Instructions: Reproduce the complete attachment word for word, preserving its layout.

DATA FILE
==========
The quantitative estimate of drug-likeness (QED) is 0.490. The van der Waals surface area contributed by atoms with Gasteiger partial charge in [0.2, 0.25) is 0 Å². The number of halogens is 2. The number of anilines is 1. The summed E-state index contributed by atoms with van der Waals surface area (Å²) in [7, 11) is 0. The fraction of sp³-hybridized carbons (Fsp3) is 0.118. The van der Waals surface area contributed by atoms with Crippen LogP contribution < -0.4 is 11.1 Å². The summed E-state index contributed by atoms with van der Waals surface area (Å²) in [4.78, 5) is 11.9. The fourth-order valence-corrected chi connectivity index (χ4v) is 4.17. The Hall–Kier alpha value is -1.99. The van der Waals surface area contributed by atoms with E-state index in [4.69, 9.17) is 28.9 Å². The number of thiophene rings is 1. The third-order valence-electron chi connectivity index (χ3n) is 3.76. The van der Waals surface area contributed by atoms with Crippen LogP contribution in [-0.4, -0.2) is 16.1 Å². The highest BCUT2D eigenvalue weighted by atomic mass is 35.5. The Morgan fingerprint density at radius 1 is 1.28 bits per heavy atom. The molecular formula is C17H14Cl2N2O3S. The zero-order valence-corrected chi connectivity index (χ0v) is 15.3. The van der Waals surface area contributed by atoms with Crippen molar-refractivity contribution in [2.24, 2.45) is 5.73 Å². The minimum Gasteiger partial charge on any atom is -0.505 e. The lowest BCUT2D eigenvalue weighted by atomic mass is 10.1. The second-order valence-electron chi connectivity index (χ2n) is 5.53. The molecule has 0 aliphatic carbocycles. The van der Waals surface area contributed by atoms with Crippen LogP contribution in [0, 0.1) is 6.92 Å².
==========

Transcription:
The quantitative estimate of drug-likeness (QED) is 0.490. The van der Waals surface area contributed by atoms with Gasteiger partial charge in [0.2, 0.25) is 0 Å². The number of halogens is 2. The number of anilines is 1. The summed E-state index contributed by atoms with van der Waals surface area (Å²) in [7, 11) is 0. The fraction of sp³-hybridized carbons (Fsp3) is 0.118. The van der Waals surface area contributed by atoms with Crippen LogP contribution < -0.4 is 11.1 Å². The summed E-state index contributed by atoms with van der Waals surface area (Å²) in [4.78, 5) is 11.9. The fourth-order valence-corrected chi connectivity index (χ4v) is 4.17. The Hall–Kier alpha value is -1.99. The van der Waals surface area contributed by atoms with E-state index in [4.69, 9.17) is 28.9 Å². The number of thiophene rings is 1. The third-order valence-electron chi connectivity index (χ3n) is 3.76. The van der Waals surface area contributed by atoms with Crippen LogP contribution in [-0.4, -0.2) is 16.1 Å². The highest BCUT2D eigenvalue weighted by atomic mass is 35.5. The Morgan fingerprint density at radius 1 is 1.28 bits per heavy atom. The molecular formula is C17H14Cl2N2O3S. The zero-order valence-corrected chi connectivity index (χ0v) is 15.3. The van der Waals surface area contributed by atoms with Crippen molar-refractivity contribution in [2.24, 2.45) is 5.73 Å². The minimum Gasteiger partial charge on any atom is -0.505 e. The lowest BCUT2D eigenvalue weighted by atomic mass is 10.1. The second-order valence-electron chi connectivity index (χ2n) is 5.53. The molecule has 0 aliphatic carbocycles. The van der Waals surface area contributed by atoms with Crippen LogP contribution in [0, 0.1) is 6.92 Å².